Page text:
Biology of hypothalamic neurons producing gonadotropin-releasing hormone (GnRH): new information on the use of immortalized cells secreting GnRH

R. Maggi
Primo
;
D. Dondi
Secondo
;
F. Piva
Ultimo
2006

Abstract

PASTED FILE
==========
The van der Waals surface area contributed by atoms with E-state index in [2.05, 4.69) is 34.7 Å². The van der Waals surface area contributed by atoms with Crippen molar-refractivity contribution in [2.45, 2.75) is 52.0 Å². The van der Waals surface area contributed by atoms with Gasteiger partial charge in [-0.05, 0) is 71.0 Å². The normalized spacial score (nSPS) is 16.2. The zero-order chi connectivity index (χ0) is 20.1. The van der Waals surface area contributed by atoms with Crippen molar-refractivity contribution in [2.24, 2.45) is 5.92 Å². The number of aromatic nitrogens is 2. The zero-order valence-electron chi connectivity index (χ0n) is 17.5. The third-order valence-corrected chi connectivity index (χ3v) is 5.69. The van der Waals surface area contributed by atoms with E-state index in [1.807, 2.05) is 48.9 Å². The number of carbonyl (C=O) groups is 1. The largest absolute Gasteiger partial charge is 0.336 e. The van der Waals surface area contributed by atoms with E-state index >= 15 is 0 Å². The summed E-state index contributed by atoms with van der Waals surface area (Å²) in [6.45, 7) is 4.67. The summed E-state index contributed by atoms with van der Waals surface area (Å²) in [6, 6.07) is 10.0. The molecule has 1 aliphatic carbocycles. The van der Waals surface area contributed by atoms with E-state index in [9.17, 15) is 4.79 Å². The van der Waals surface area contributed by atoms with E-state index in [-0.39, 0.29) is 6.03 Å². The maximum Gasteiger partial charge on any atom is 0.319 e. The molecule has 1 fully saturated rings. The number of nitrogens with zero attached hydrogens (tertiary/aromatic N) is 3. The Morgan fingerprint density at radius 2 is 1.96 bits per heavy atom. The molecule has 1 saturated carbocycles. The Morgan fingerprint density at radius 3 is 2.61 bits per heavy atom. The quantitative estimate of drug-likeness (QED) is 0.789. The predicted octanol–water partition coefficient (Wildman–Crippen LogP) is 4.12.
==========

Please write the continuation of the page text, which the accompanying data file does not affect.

The study of the neurons secreting the gonadotropin releasing hormone (GnRH), the hypothalamic hormone stimulating the release of pituitary gonadotropins, has been potentiated by the development of immortalized cells that specifically synthetize and secrete GnRH. Two cell lines have been obtained by targeted tumorigenesis in transgenic mice: 1) the GT1 cells (with GT1-1, GT1-3 and GT1-7 subclones), and 2) the GN cells (with the GN10, GN11 and NLT subclones). GT1 cells have been obtained from a hypothalamic tumor and exhibit the properties of fully mature GnRH secreting neurons after they reached their final destination in the hypothalamus starting from the olfactory placode. Because of their characteristics GT1 cells have been mainly utilized to investigate the secretory properties of GnRH neurons and to identify the inputs modulating their activity. By this way a consistent number of receptors responding to specific ligands (neurotransmitters, hormones, growth factors) controlling GnRH synthesis and secretion has been identified. GN cells have been derived from a tumor of the olfactory bulb and are considered to replicate the properties of immature GnRH secreting neurons still retaining the capacity of moving. Consequently these cells are used to identify and characterize the factors influencing the migratory process of GnRH neurons from the olfactory placode to the hypothalamus. It has been found that factors stimulating GnRH neuron motility include anosmin, the protein encoded by the KAL1 gene, whose mutations lead to the form of hypogonadotropic hypogonadism known as Kallmann’s syndrome, growth factors such as fibroblast growth factor, hepatocyte growth factor, vascular endothelial growth factor, and cytoskeleton associated proteins (stathmin). On the contrary GABA agonists and glucocorticoids depress GN cells motility. As a whole the findings reported in this review seem particularly important to provide further information on the central mechanisms controlling development and function of the reproductive system.